Writing helps bring people together. It really is as simple as that. Whether it is the relationship between the reader and the author, the author and their work or all of the people reading that piece of writing, there is a connection being made.
I am attending SXSW Interactive this year (yes, I do consider myself lucky) and had the chance to watch a panel featuring Tim O'Reilly. If you aren't a techie you may not have heard of him, but he is the founder of O'Reilly Media, which publishes books on various computer technology topics.
When discussing how he got started in the publishing industry, he talked about how it just started as a venture that he did between his consulting projects. He would notice the lack of documentation about certain types of coding, for example, and decide to put out his own, honest materials. If something didn't work as it should, he wasn't afraid to say it in the book. People really took notice when he crashed a conference one year and sold copies of his latest book outside of the conference - he had a book on a topic people were interested in and could connect with, that they couldn't find somewhere else. They wanted more - and he was able to provide it and establish himself in the publishing world.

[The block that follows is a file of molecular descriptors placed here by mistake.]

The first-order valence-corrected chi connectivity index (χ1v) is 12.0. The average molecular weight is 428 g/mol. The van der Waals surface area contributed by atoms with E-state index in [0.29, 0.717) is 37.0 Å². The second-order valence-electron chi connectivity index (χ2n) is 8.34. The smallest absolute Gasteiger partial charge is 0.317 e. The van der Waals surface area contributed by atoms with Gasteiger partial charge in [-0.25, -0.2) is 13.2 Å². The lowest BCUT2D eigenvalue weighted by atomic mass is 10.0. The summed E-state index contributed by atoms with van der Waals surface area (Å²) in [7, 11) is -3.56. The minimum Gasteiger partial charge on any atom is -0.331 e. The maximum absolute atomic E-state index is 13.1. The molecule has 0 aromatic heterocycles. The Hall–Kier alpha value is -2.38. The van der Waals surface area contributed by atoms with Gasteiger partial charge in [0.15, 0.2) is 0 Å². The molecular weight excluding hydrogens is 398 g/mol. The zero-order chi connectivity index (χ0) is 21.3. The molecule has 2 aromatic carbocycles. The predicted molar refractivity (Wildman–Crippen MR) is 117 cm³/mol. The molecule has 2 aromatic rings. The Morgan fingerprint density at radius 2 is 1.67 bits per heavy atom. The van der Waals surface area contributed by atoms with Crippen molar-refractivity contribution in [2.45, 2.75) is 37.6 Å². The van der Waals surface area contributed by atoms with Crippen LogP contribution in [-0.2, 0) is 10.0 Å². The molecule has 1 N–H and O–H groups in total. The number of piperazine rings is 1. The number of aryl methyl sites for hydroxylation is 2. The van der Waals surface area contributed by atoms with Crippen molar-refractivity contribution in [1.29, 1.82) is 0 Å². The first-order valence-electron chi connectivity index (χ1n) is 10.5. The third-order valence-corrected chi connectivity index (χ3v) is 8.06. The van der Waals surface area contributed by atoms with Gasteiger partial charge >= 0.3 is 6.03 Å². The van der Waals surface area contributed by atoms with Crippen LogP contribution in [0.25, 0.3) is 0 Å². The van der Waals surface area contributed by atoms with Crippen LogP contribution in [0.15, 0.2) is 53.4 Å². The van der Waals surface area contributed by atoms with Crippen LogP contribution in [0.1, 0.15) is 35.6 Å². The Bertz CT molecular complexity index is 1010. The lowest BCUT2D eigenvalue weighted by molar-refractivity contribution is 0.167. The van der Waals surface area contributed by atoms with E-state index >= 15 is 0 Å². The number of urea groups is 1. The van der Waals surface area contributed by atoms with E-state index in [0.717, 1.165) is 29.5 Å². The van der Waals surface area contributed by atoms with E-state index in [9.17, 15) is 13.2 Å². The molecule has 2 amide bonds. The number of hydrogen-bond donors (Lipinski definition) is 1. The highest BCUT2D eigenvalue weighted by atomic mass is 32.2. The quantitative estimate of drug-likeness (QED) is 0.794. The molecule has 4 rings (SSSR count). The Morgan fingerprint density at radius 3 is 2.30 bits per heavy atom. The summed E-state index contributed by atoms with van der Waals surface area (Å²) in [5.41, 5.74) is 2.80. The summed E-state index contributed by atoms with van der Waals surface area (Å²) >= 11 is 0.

This is not to say you can't write about something that already has been written about, but make it your own. Make it speak to someone else and you will find a following. As he continued to talk about communities, he said a great three-line slogan to sum up communities, "Harnessing collective intelligence." Are you a blogger? Don't be afraid to utilize the ideas of your readers? Author, maybe? Bounce some ideas off of your editor.
Your community does connect with you via your writing, but also via your ideas within that writing. Find what connects you to them and harness it.